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Iran Talks: The Nuclear Non-Proliferation Treaty

U.S. Secretary of State John Kerry, Britain’s Foreign Secretary Philip Hammond, Russian Foreign Minister Sergei Lavrov, Iranian Foreign Minister Javad Zarif, German Foreign Minister Frank-Walter Steinmeier, French Foreign Minister Laurent Fabius, EU High Representative Catherine Ashton, Chinese Foreign Minister Wang Yi (L-R) pose for a picture during their meeting in Vienna November 24, 2014. REUTERS/Joe Klamar/Pool

On November 24, Iran and the P5+1 states (USA, UK, Russia, China, France, plus Germany) failed to reach an agreement on Iran’s nuclear program. Discussions have been further extended for another seven months. The P5+1 states want Iran to halt the development of its nuclear program in exchange for the lifting of economic sanctions. Talks have been ongoing for over a year, and the new extension seems to indicate that an agreement will not be reached any time soon. Other states across the world already possess nuclear weapons, however, so why are the P5+1 giving so much attention to Iran?

In 1970, the Non-Proliferation Treaty (NPT) went into effect. Since then, 189 countries have signed it, making it one of the most universally accepted treaties. The treaty acknowledges the right of its signatories to develop peaceful uses for nuclear power, but limits its military potential.

Iran insists that it only intends to develop its nuclear program for peaceful purposes, but the International Atomic Energy Agency (IAEA) claims that it has not been able to verify the country’s claims. In 2005, the IAEA even referred Iran to the UNSC for not complying with the conditions of the NPT. The United Nations Security Council (UNSC) has adopted six different resolutions, which call on Iran to stop developing its nuclear program. Iran’s refusal to comply has been answered with crippling sanctions.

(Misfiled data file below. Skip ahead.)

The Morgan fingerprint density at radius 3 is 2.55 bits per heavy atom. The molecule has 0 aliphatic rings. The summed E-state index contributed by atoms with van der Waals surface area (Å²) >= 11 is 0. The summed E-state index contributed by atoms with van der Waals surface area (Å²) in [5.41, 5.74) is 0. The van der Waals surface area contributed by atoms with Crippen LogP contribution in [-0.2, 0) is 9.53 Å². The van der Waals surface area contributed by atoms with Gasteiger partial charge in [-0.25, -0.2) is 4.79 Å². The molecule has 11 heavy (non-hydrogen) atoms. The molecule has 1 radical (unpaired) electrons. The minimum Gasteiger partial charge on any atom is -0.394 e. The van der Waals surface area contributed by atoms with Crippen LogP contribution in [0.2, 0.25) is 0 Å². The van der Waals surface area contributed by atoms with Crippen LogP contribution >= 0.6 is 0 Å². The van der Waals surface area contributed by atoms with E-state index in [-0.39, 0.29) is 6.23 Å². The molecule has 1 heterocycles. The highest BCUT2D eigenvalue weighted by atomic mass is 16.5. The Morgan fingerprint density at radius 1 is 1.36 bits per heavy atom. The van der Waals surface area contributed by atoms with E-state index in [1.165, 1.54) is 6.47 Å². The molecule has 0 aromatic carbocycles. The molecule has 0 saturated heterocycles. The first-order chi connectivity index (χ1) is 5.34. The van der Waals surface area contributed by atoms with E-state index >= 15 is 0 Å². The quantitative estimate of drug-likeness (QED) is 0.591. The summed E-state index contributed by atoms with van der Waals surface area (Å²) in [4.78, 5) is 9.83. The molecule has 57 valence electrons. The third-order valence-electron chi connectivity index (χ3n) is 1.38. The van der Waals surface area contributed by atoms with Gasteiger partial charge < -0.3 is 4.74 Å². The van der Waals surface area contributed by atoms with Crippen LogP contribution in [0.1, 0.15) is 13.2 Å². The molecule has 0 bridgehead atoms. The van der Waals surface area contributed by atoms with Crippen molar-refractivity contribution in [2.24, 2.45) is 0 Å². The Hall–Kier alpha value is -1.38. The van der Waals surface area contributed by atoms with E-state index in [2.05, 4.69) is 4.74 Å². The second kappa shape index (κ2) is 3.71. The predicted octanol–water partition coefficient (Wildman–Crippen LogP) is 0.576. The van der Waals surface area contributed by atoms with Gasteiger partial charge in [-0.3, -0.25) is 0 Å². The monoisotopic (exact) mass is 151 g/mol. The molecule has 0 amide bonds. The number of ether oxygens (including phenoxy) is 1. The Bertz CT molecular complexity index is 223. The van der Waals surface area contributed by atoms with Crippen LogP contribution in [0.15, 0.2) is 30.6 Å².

Iran is unique in comparison to other countries that have nuclear power primarily because of the fact that Iran has not yet fully acquired the technology. At the time the NPT came into effect, the P5 members already possessed nuclear weapons, but India and Pakistan, for example, did not. If India and Pakistan were able to develop their nuclear programs after the treaty came into effect, why can’t Iran do the same? One crucial difference is that Iran, unlike India and Pakistan, signed the NPT. Iran’s relationship with the IAEA is another important difference between the three cases. Reports indicate that Iran has been less than forthcoming with IAEA Inspections, hiding documentation and facilities that could indicate its intentions in terms of the development of its nuclear program.

Since Iran has ratified the treaty, it must ensure that any actions it takes towards the development of its program abide by the treaty’s guidelines. The Iranian government is completely justified in claiming that Iran has a right to develop nuclear energy, as all states do. The fact that Iran continues to engage in talks with the P5 is an excellent step forward, but Iran must also take care to cooperate with the IAEA in order to show that not only is it complying with the NFP, but that it has nothing to hide.

Rija Rasul
Rija Rasul graduated from the University of Toronto with a Specialist degree in Political Science. During that time, Rija worked as a Compliance Analyst for the G8 Research Group at the Munk School of Global Affairs, where she conducted published research on G8 member states and assessed their compliance to commitments from the previous year's Summit. Rija's research interests include international security and terrorism, political and sectarian violence, religious extremism in politics, and human rights.